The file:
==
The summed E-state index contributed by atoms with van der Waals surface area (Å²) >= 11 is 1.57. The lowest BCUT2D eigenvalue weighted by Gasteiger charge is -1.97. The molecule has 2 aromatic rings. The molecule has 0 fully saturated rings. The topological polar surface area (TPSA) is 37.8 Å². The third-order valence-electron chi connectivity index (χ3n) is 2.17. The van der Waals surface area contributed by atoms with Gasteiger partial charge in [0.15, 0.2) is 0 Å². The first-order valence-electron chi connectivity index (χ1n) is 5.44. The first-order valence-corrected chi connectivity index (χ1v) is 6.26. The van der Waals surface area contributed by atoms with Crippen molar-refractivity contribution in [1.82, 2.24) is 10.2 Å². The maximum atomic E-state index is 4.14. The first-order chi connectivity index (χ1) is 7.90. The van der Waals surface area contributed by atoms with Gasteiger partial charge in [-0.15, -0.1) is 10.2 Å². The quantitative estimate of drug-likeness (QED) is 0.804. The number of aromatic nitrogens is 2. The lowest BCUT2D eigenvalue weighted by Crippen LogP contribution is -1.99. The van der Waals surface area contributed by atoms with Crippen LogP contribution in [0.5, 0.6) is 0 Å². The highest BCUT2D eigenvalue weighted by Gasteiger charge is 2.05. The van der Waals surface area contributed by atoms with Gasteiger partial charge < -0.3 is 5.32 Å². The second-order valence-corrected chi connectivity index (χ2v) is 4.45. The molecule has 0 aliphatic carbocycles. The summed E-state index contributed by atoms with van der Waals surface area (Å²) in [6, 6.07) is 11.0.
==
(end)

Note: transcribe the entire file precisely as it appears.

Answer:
The summed E-state index contributed by atoms with van der Waals surface area (Å²) >= 11 is 1.57. The lowest BCUT2D eigenvalue weighted by Gasteiger charge is -1.97. The molecule has 2 aromatic rings. The molecule has 0 fully saturated rings. The topological polar surface area (TPSA) is 37.8 Å². The third-order valence-electron chi connectivity index (χ3n) is 2.17. The van der Waals surface area contributed by atoms with Gasteiger partial charge in [0.15, 0.2) is 0 Å². The first-order valence-electron chi connectivity index (χ1n) is 5.44. The first-order valence-corrected chi connectivity index (χ1v) is 6.26. The van der Waals surface area contributed by atoms with Crippen molar-refractivity contribution in [1.82, 2.24) is 10.2 Å². The maximum atomic E-state index is 4.14. The first-order chi connectivity index (χ1) is 7.90. The van der Waals surface area contributed by atoms with Gasteiger partial charge in [-0.15, -0.1) is 10.2 Å². The quantitative estimate of drug-likeness (QED) is 0.804. The number of aromatic nitrogens is 2. The lowest BCUT2D eigenvalue weighted by Crippen LogP contribution is -1.99. The van der Waals surface area contributed by atoms with Crippen LogP contribution in [0.5, 0.6) is 0 Å². The highest BCUT2D eigenvalue weighted by Gasteiger charge is 2.05. The van der Waals surface area contributed by atoms with Gasteiger partial charge < -0.3 is 5.32 Å². The second-order valence-corrected chi connectivity index (χ2v) is 4.45. The molecule has 0 aliphatic carbocycles. The summed E-state index contributed by atoms with van der Waals surface area (Å²) in [6, 6.07) is 11.0.